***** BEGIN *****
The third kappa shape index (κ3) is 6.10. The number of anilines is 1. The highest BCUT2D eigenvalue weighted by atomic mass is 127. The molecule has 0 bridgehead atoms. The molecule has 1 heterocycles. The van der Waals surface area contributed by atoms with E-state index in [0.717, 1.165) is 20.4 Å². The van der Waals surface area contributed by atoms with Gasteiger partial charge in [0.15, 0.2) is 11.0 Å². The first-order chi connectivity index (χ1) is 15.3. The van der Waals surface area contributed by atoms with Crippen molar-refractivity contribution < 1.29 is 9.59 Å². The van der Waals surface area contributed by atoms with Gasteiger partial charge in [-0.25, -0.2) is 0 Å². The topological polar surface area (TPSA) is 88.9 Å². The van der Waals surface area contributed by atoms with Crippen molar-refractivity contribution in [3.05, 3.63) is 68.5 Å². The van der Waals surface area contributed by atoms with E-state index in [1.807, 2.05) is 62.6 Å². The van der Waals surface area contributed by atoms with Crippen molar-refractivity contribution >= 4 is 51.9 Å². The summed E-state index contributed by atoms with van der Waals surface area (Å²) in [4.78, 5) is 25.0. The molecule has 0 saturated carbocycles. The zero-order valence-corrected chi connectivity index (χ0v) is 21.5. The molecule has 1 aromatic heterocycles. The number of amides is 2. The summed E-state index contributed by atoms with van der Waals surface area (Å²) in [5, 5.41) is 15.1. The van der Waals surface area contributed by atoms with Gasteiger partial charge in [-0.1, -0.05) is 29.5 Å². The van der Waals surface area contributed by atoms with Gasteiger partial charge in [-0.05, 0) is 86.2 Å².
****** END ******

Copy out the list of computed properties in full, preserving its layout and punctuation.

The third kappa shape index (κ3) is 6.10. The number of anilines is 1. The highest BCUT2D eigenvalue weighted by atomic mass is 127. The molecule has 0 bridgehead atoms. The molecule has 1 heterocycles. The van der Waals surface area contributed by atoms with E-state index in [0.717, 1.165) is 20.4 Å². The van der Waals surface area contributed by atoms with Gasteiger partial charge in [0.15, 0.2) is 11.0 Å². The first-order chi connectivity index (χ1) is 15.3. The van der Waals surface area contributed by atoms with Crippen molar-refractivity contribution < 1.29 is 9.59 Å². The van der Waals surface area contributed by atoms with Gasteiger partial charge in [-0.25, -0.2) is 0 Å². The topological polar surface area (TPSA) is 88.9 Å². The van der Waals surface area contributed by atoms with Crippen molar-refractivity contribution in [3.05, 3.63) is 68.5 Å². The van der Waals surface area contributed by atoms with E-state index in [1.807, 2.05) is 62.6 Å². The van der Waals surface area contributed by atoms with Crippen molar-refractivity contribution >= 4 is 51.9 Å². The summed E-state index contributed by atoms with van der Waals surface area (Å²) in [4.78, 5) is 25.0. The molecule has 0 saturated carbocycles. The zero-order valence-corrected chi connectivity index (χ0v) is 21.5. The molecule has 1 aromatic heterocycles. The number of amides is 2. The summed E-state index contributed by atoms with van der Waals surface area (Å²) in [5, 5.41) is 15.1. The van der Waals surface area contributed by atoms with Gasteiger partial charge in [-0.1, -0.05) is 29.5 Å². The van der Waals surface area contributed by atoms with Gasteiger partial charge in [-0.05, 0) is 86.2 Å².